State Supreme Court judges have reversed a lower court's decision to toss a case an area law enforcement official filed against the county in June 2006.
The Supreme Court of Texas ruled that Larry Roccaforte's case against Jefferson County should not be dismissed as had been previously decided in Jefferson County District Court. Instead, in a mandate filed June 20, the court declared that the case should return to Jefferson County District Court for further proceedings.
Roccaforte filed suit against Jefferson County and his coworkers in June 2006, following his dismissal for allegedly failing to return to work after Hurricane Rita struck and for forging a court document. In his civil suit, Roccaforte seeks lost wages and benefits, in addition to mental anguish damages.
Roccaforte contends he lost his job "after media attention was directed to the ineffectiveness of federal and state representatives and the apparent lack of some local officers to be present in the area" after the hurricane hit Southeast Texas on Sept. 24, 2005.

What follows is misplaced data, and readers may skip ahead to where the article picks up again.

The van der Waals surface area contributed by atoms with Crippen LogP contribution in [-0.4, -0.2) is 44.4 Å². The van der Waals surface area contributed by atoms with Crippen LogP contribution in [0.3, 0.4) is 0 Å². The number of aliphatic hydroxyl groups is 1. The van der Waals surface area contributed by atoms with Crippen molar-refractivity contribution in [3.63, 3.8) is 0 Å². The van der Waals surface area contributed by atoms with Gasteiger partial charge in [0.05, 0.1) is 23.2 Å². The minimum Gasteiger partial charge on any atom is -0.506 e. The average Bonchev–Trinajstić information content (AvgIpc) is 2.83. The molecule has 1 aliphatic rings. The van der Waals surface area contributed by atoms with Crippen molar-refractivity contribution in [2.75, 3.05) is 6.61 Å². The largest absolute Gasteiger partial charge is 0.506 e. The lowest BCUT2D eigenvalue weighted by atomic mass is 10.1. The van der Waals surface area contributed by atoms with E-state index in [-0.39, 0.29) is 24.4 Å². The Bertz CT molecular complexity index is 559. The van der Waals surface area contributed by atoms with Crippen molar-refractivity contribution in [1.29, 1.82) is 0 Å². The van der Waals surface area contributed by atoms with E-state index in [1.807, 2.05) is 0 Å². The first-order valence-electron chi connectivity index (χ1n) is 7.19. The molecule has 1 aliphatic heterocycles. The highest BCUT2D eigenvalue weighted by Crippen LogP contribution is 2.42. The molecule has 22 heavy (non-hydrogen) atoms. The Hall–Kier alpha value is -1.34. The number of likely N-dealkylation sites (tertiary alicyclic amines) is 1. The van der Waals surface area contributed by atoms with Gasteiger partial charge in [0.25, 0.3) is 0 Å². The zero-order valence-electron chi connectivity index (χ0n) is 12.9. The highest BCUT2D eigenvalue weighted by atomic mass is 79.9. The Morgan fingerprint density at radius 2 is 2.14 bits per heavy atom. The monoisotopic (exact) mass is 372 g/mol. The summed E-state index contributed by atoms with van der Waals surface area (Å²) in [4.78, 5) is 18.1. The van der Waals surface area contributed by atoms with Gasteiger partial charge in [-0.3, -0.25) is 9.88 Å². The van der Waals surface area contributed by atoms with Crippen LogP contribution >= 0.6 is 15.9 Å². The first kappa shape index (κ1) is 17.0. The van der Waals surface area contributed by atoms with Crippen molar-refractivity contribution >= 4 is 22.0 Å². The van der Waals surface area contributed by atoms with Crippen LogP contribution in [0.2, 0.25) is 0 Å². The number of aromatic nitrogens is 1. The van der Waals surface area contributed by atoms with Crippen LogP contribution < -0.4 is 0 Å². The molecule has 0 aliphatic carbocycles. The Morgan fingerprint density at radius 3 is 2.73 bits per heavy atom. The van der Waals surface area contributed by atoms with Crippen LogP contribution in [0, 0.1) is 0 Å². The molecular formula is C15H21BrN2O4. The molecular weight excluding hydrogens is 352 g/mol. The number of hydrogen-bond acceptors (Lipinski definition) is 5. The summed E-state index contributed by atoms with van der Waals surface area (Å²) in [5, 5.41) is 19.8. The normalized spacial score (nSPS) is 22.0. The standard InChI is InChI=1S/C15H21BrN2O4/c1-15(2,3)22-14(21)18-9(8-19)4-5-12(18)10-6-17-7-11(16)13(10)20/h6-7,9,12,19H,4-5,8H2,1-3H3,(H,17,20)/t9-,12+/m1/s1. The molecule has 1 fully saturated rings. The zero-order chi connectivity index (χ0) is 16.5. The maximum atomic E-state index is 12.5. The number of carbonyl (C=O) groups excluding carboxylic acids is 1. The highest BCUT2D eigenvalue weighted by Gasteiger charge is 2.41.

Following his actions after the hurricane, Roccaforte was placed on 90 days probation and was demoted, but was not fired until after Jan. 5, 2006.
On that day, Chief Deputy Jeff Greenway ordered a constable to spy on Roccaforte, who allegedly remained in his home from 7:57 a.m. until 1:53 p.m. when he was supposed to be on duty.
Roccaforte contends the allegations are not true and produced a court document proving he served a citizen at 9 a.m. on Jan. 5.
Greenway argues that the document is a forgery and used it as grounds to fire Roccaforte.
Roccaforte is being represented by Larry Watts, who argues that Greenway fired Roccaforte on bogus accusations. In addition, Watts says the incident may have prevented Roccaforte, who is currently working at a refinery, from gaining employment at another law enforcement agency.
Case No. D177-131